Assistant Kitchen Manager Career Info
Assistant kitchen managers help oversee many aspects of an establishment's kitchen operations. They prepare food, manage staff, ensure customer satisfaction, train new employees, and supervise inventory. Jobs in this field may be stressful, with long work weeks, difficult employees, or demanding customers. Assistant kitchen managers should be service oriented and should have management skills, critical thinking skills, organizational skills, problem solving skills, and knowledge of industry software. In early 2016, Payscale.com found that assistant kitchen managers earned a median annual salary of $34,009.
The U.S. Bureau of Labor Statistics reports that the most important qualification of a job as a food service manager is restaurant experience. Employers typically require assistant kitchen managers to have earned service experience in a similar type of establishment, such as casual dining or high-volume concessions.
Most restaurants have entry-level positions available that provide a starting point for those candidates seeking a future career as an assistant kitchen manager. Aspiring applicants may want to consider acquiring the necessary work experience through entry-level jobs like food servers or host, which can lead to positions of higher responsibility as they gain familiarity with a restaurant's operation.
Get a Degree
Food service workers with college degrees often have increased chances of employment and advancement opportunities. Interested parties may opt to take courses in hospitality management, which teaches students the business behind operating successful destinations for people away from home, like hotels or restaurants. These programs also teach students general business skills, such as marketing and accounting, in addition to topics specific to hotel and restaurant management.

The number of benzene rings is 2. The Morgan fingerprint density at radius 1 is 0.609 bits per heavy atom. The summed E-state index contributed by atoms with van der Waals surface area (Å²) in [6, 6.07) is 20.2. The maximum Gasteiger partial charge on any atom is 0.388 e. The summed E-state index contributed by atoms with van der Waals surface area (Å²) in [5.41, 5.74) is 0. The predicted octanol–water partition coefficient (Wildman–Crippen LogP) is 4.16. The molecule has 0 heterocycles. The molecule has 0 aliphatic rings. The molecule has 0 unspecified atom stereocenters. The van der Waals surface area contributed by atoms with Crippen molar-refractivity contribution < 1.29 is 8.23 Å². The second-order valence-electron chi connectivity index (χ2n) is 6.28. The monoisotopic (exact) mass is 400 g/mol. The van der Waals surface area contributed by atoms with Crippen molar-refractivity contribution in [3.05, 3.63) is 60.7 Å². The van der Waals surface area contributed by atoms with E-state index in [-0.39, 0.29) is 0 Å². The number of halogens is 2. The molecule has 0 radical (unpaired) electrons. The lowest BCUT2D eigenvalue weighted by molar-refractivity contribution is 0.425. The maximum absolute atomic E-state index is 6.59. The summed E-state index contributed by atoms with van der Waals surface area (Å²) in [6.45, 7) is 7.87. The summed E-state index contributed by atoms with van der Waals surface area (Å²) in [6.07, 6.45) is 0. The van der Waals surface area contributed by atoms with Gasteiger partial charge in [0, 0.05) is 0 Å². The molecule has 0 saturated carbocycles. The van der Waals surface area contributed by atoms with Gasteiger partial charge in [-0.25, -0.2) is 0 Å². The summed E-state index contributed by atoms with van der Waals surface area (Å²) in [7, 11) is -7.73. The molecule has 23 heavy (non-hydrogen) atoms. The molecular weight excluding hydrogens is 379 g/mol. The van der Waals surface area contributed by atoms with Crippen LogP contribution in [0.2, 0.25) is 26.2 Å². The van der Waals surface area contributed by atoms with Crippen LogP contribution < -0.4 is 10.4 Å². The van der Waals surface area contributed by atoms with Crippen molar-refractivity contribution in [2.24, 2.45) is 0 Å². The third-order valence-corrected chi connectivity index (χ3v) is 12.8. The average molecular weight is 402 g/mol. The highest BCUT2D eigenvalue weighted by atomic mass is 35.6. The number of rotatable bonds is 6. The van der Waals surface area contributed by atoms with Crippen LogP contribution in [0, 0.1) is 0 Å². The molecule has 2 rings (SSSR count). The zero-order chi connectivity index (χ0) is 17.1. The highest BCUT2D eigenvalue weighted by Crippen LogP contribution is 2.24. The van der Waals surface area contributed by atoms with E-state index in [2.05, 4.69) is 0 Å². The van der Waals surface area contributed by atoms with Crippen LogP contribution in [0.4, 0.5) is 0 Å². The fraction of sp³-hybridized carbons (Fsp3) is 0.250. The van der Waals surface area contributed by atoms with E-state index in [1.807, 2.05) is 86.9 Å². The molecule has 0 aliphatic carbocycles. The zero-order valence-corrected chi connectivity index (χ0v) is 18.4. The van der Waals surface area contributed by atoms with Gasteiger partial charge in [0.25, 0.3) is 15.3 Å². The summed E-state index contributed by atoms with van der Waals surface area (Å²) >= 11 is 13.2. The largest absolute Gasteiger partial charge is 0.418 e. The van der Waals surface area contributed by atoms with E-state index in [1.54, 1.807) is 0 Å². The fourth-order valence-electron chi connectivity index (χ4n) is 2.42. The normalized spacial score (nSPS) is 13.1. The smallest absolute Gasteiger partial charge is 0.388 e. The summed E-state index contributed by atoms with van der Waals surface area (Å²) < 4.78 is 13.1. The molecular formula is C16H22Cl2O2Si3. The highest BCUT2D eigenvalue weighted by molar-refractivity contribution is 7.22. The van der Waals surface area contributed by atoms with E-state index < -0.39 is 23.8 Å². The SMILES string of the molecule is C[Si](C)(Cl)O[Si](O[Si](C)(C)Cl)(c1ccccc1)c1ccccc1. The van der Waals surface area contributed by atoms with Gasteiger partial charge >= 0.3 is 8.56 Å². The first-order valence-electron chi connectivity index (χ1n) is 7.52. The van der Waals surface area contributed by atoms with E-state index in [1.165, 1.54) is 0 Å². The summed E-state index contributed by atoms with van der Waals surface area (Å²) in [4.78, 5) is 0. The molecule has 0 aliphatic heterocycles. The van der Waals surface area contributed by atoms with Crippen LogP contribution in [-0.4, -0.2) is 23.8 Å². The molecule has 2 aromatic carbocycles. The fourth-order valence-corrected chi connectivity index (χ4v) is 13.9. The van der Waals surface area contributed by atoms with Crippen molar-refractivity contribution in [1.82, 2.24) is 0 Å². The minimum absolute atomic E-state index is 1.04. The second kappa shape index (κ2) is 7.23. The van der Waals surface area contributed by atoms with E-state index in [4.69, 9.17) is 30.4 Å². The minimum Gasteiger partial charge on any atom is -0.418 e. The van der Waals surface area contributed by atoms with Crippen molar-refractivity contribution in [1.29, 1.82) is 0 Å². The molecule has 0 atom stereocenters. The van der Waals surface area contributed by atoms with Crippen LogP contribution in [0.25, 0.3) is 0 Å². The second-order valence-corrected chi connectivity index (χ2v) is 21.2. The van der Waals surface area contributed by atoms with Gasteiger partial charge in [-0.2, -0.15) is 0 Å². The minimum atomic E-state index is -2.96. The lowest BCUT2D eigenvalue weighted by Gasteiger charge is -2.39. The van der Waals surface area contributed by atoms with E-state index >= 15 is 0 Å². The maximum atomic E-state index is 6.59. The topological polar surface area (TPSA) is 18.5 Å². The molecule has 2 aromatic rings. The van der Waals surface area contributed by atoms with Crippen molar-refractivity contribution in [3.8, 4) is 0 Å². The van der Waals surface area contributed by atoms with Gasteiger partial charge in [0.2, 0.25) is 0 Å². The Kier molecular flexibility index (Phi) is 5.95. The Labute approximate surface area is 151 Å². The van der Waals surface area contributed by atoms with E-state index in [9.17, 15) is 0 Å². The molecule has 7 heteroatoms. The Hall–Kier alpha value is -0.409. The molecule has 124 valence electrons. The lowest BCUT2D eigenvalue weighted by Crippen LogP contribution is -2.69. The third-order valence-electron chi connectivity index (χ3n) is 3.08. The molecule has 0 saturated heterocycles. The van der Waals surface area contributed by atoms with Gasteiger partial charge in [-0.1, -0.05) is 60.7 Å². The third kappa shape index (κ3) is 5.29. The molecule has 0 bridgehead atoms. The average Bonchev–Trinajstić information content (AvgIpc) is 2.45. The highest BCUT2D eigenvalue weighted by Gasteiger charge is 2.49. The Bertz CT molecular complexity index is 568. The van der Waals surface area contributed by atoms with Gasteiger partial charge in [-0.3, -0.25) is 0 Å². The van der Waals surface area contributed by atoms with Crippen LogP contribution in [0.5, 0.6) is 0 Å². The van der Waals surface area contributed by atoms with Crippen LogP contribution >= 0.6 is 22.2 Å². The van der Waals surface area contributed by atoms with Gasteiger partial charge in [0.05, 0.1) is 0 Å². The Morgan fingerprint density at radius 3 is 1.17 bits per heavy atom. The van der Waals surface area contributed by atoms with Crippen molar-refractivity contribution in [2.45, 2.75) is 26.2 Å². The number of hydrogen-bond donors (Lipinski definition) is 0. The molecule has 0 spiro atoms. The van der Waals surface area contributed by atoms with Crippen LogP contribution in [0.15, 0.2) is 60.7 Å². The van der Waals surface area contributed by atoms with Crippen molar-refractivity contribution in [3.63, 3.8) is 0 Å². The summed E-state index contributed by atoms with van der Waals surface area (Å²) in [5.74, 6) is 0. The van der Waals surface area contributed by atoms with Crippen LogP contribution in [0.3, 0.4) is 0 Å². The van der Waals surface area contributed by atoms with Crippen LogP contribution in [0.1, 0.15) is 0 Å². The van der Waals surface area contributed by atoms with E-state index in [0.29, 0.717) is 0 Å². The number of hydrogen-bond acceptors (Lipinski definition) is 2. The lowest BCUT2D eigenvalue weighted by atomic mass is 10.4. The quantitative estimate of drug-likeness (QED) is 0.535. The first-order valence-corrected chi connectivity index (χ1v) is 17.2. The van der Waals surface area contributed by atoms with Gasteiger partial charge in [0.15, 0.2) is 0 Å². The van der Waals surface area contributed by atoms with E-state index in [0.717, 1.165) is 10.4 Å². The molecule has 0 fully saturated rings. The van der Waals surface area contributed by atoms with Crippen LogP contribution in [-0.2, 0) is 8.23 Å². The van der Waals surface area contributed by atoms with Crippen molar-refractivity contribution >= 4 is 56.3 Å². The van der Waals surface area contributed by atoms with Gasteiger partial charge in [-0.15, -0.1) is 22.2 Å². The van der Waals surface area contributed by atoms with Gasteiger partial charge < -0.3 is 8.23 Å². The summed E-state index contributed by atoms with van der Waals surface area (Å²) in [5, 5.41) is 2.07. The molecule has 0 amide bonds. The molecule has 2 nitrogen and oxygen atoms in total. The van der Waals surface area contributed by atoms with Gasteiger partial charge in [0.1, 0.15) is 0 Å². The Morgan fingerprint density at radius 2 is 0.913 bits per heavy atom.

Similarly, students may complete food service management programs, which focus specifically on the skills needed to run a restaurant, as well as basic business principles. Students can take courses in nutrition, catering, and wine service. Both hospitality and food service management programs offer associate's or bachelor's degrees, depending on the school.
Aspiring assistant kitchen managers seeking to advance their careers may want to pursue professional certification. Some states require food safety training and certification for managers. ServSafe, which is a nationally recognized food safety program that meets regulatory and accreditation requirements, maintains a list of each state's food safety laws. While certification usually isn't required for advancement, it provides a useful indication of professional ability which may appeal to employers.
Candidates can apply for Food Protection Manager (FPM) Certification through the National Restaurant Association (NRA), which requires a 90 multiple-choice question examination with a 75% passing score. The NRA also offers the Foodservice Management Professional (FMP) designation for supervisors in the restaurant industry with at least three years of experience or degreed applicants with two years' supervisory experience. All FMP applicants must have also previously taken and passed the FPM Certification exam within the past five years. Qualified FMP applicants must pass a two-part, 175-question exam.
Assistant kitchen managers should check with their state regarding NRA certification renewals. Management designations are typically valid for five years. A refresher course may be necessary to meet recertification requirements.
To recap, an individual will primarily need experience in a food service environment in order to obtain a job as an assistant kitchen manager, though some postsecondary education and certification can help bolster job prospects.